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Silas Wright Jr. to MVB, 7 December 1828


My Dear Sir,

By the kindness of a friend, and by your direction, I have today seen a letter from you on the subject of the state of feeling among our friends at Albany. I have read and attentively weighed the matters stated in the letter. You request that I should write and I do so most cheerfully. My first object must be to thank you for the confidence in which you seem to place, and which I have no doubt you do place, in my friend Mr E. and myself so far as to communicate to us freely the wishes of our friends in matters relating to ourselves. I think this confidence is not mis-placed, and I hope neither of us wish from our friends any thing by way of office or patronage which they shall not think well bestowed to subserve the best interests of the great republican party of our State. For myself this is certainly true if I know myself, and I would endorse for my friend Earll sooner than for myself in any matter of this kind. I am not ignorant that my name has been somewhat used by my friends both for the office of Senator and Comptroller. In relation to its use for the office of Senator I have said to you and them all I can say. I cannot suppose it for my interest to receive the office and therefore I do not want it, but, situated as I am, I do not recognize in myself the right to refuse it, if it shall be offered to me under this knowledge of my feelings. In relation to the office of Comptroller these are the facts. During the last winter It was for some time contemplated by our friends at Albany that Genl. Marcy would be our candidate for Gov. at the fall Election. This was before your name was made use of, and before it was believed you would willingly accept that office. I was then addressed by some of the members of our Legislature, and other friends, to Know if I would accept the office of Comptroller, in case it should be so vacated I answered frankly that I would if any friends should please to confer it upon me. It was however very soon determined that the office would not thus be vacated, and nothing more was said upon the subject. When I was in Albany about the last of June I learned that the nomination of the Comptroller as Judge was contemplated and I again had some conversation with some of our faithful friends upon this point, but so many contingencies were to happen that little was thought or said about it. Afterwards I learned that some of my friends desired to use my name for Senator but this too was dependent upon the Election and upon many other contingencies. In all this time I would have been glad to have avoided going into the Election as a Candidate for Congress in my district if I could have done so satisfactorily to my friends. But I was not able to effect this object but by a direct refusal and this I did not believe I had any right to make. I was nominated. The Election was held, and I am the only member of the ticket which our friends have saved. When I learned this my whole views were changed as to what was my duty to the political party. I then believed that I ought not to vacate my term in Congress to obtain for myself an office of higher rank, or better pay, merely as matter of personal consideration. Therefore when at Albany, on my way here, I expressed to our friends there, as to such of them as I could see and talk with, these opinions, and requested them not to use my name for Either of these as for any office unless they should believe the republican interests called imperatively for such use, and sufficiently strongly to warrant <use> in compelling my district to another Election. In using this language I had not the vanity to suppose that my services in any place could be so important to our friends as that the same place, whatever it might be, could not be equally well supplied by many others. But I did have in my mind direct references to the office of Senator, and to the fact that a large number of sound candidates were there and that more would be named, and to the necessary supposition that friends would be divided in choice between them; and I supposed it possible that our friends might, in case of serious differences, wish the liberty to use any name upon which they could most generally unite and that Events might so happen as to render my name that one. If this should be the fact I did believe myself authorised to prohibit them the use of it, but I stated to them truly my real feelings and then intended to leave the whole matter with them. They would be on the spot. They would be able to judge, and, being my friends, they would not intentionally call upon me to do what I ought not to do, they knowing my feelings and wishes. While in Albany I learned that our friends Lot Clark of Chenango and Mr Dayan of the Senate wished the office of Comptroller, and before I left I learned that the name of Mr. Earll had been also used as a candidate. I had previously used the same language to our friends in relation to this office that I had used in relation to Senator. But on learning the names of these candidates I again saw some of them and talked freely as to myself and them the other Candidates. Mr. Earll and myself were well provided. The other Candidates might therefore deserve the preference. My responsibility to my district would hardly authorise me to vacate my place for an office merely giving me a little better pay and therefore I would choose that my name should not be used. As between myself and Mr. Earll I urged that very little risk would Exist in vacating his seat in his district, while much would be incurred in mine; that admitting we were both equally poor and in need of a good office, he had a family to support and I had none. That therefore he should be preferred so far as the patronage was concerned. These suggestions I felt and used candidly and wished to have them credited. I feel the same yet. There is no disguise in these Expressions. This being my wish I leave the whole matter to our friends at Albany. I do not wish my name used for any place so far as my individual feelings are concerned. I do not feel at liberty to interdict the use of it for any. I have entered upon a political life and while I remain in it I intend to live up to what I understand ought to be the course of a political party man, and this is it. I hope my friends will therefore believe me sincere and thus consult the interests of the republican party in their doings. This I know they will in [. . .] Mr. Earll and myself talked freely a[t] Albany upon this subject. We do so [. . .] We can never differ about offices to ourselves, and I verily believe if our friends let us alone they will be as well served. I must however insist that nothing which has heretofore transpired shall be the cause of using my name instead of Earll’s for Comptroller, and I really cannot suppose there is much weight in the suggestions of a Cayuga Dynasty. You will however judge better at Albany and will act as shall seem most wise. I am sorry to hear that you are in bad health, and I ask pardon for troubling you with this long scroll. I wish you however to have before you a view of the whole case, and I have intended to give it. I have not time to look over what is written.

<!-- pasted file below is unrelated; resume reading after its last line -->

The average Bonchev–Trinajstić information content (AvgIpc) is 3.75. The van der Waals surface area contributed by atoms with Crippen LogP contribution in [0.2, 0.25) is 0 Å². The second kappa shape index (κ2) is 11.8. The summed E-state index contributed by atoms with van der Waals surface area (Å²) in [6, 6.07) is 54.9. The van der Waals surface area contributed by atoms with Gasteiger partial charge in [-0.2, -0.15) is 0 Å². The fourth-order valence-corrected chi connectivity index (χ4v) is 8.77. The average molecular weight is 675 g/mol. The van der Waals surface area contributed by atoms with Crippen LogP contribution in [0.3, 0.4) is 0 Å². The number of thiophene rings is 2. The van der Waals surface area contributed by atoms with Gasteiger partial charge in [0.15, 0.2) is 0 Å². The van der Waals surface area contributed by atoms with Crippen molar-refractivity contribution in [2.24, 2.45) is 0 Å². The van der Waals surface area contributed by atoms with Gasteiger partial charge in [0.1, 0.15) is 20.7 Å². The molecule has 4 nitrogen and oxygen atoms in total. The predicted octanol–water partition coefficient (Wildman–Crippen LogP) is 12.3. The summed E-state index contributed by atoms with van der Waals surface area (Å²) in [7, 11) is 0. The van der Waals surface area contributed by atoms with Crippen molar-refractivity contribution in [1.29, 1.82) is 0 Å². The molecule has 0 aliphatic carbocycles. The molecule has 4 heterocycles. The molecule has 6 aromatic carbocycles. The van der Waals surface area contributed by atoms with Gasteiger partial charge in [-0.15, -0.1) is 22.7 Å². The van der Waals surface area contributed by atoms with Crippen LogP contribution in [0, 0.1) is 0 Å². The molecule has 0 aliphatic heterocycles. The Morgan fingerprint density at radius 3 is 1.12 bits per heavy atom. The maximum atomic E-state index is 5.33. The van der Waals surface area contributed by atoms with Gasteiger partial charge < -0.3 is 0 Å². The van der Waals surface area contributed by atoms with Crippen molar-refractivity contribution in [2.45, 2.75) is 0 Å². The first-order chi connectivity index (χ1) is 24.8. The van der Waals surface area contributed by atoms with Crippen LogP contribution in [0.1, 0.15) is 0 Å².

I am Truly

Your obdt. Servt.

Silas Wright Jr.

Source: DLC Library of Congress
Collection: MVB Papers (DLC)
Series: Series 5 (1 January 1825-3 March 1829)